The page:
Air pollution has an impact on everyone living and working in Newcastle upon Tyne. However, it is the most vulnerable people such as children under the age of 14 years, senior citizens, pregnant women and those with pre-existing heart and respiratory conditions who will experience the effects most. People living near busy roads are exposed to higher levels of road traffic pollution.
PM2.5 and PM10 can harm the human cardiovascular and respiratory systems and can exacerbate asthma attacks and other such problems. Because these particles are so small, they can easily bypass the body’s self-defence mechanism and penetrate deeply into the lungs.
Nitrogen dioxide causes inflammation of the airways and can irritate the eyes, nose and throat. Long term exposure leads to impaired lung function and possible respiratory problems.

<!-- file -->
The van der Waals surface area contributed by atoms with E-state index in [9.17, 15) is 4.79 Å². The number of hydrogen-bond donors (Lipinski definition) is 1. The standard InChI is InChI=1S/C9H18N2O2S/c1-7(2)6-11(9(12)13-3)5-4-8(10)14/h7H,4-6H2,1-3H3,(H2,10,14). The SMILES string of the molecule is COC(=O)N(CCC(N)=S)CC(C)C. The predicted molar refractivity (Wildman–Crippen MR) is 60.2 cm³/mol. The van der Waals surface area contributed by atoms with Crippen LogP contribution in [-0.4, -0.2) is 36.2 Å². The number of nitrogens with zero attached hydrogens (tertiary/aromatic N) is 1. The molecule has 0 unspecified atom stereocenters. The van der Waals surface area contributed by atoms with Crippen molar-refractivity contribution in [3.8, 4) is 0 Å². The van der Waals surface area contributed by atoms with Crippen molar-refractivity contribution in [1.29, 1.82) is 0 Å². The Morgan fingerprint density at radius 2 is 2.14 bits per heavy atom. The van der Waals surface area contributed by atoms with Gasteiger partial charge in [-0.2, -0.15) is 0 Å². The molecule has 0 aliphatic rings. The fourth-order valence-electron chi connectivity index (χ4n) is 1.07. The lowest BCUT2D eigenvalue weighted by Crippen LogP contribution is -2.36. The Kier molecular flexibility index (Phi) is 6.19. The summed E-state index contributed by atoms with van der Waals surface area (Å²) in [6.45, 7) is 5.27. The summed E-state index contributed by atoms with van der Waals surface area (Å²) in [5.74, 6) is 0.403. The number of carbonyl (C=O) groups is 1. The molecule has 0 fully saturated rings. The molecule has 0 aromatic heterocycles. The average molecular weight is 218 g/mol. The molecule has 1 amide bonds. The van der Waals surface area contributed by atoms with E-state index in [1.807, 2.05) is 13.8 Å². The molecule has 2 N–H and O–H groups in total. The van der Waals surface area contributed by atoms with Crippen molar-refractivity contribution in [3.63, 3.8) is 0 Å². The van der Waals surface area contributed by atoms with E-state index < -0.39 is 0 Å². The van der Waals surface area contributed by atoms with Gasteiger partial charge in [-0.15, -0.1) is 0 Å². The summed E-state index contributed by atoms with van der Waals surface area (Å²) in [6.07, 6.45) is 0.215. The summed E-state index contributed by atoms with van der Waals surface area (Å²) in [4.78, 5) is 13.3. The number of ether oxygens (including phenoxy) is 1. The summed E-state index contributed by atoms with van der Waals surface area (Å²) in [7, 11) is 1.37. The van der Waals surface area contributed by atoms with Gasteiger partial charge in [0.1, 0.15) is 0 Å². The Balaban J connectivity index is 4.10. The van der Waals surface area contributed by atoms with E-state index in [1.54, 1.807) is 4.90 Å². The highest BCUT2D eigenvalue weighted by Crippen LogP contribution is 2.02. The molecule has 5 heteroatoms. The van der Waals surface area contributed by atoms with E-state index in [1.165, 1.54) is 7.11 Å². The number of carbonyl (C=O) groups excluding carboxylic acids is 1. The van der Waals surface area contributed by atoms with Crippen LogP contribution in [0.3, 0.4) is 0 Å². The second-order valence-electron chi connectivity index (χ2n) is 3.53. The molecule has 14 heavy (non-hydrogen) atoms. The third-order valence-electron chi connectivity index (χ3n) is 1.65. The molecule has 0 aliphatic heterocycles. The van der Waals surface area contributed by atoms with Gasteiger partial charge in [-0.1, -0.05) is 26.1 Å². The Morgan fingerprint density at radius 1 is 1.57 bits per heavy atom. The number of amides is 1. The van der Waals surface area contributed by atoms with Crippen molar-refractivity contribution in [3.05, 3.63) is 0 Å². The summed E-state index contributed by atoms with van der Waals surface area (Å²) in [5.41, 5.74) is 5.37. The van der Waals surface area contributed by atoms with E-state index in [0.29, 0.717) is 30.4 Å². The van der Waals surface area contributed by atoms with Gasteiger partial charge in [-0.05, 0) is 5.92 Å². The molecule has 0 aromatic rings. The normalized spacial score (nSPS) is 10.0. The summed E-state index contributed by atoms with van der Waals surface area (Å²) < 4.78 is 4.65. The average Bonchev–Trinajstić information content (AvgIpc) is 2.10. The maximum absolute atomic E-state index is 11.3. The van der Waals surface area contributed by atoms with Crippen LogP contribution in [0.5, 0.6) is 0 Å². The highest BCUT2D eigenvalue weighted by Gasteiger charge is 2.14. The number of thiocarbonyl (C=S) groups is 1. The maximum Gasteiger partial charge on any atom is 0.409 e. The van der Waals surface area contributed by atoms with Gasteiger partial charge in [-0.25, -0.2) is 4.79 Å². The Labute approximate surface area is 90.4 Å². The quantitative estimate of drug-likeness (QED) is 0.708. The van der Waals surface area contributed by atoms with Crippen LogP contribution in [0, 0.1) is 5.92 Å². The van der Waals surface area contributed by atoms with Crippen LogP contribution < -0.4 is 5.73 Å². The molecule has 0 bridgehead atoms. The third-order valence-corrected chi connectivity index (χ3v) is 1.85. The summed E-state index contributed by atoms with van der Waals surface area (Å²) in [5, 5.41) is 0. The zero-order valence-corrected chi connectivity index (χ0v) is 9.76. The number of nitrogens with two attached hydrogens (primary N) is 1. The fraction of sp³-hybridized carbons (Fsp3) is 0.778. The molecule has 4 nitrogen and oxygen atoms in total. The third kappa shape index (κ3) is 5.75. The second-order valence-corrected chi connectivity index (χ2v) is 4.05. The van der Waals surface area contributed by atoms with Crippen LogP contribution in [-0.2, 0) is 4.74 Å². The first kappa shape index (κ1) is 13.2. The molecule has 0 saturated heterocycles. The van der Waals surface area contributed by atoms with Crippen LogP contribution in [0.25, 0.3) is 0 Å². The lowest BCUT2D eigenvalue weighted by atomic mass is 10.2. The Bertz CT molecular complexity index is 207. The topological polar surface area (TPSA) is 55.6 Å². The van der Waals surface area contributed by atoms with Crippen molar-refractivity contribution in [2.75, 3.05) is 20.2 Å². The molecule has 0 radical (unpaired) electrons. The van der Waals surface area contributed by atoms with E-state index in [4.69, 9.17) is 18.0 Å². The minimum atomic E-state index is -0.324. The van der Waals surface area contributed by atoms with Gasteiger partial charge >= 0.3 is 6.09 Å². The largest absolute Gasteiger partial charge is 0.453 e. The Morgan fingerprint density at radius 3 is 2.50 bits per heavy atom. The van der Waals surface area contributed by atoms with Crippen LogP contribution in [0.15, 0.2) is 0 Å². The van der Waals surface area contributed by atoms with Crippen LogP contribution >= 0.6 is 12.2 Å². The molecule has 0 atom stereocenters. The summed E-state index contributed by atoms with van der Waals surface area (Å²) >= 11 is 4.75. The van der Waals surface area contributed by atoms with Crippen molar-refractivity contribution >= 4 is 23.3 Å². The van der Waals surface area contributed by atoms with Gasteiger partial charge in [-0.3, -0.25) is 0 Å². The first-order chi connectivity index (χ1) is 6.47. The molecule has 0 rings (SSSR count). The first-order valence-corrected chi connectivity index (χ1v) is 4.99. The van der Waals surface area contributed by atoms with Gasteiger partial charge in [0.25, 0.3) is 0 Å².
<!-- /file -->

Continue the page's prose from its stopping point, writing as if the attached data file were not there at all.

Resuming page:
Looking back at the recorded figures from 2019 it can be seen that the air quality in Newcastle throughout the year was “Good” with figures between 10 and 12 µg/m³. For 8 months of the year, the WHO target figure was achieved which is 10 µg/m³ or less. During February and April, the air quality was “Moderate” with readings between 12.1 and 35.4 µg/m³. The remaining two months of January and November saw “Good” levels between 10 and 12 µg/m³. Looking back at previous years it can be seen that the quality is getting very slightly worse. The 2017 figure was 7.3 µg/m³, in 2018 it was 9 µg/m³ and in 2019 it rose to 10.2 µg/m³.
Data sources 5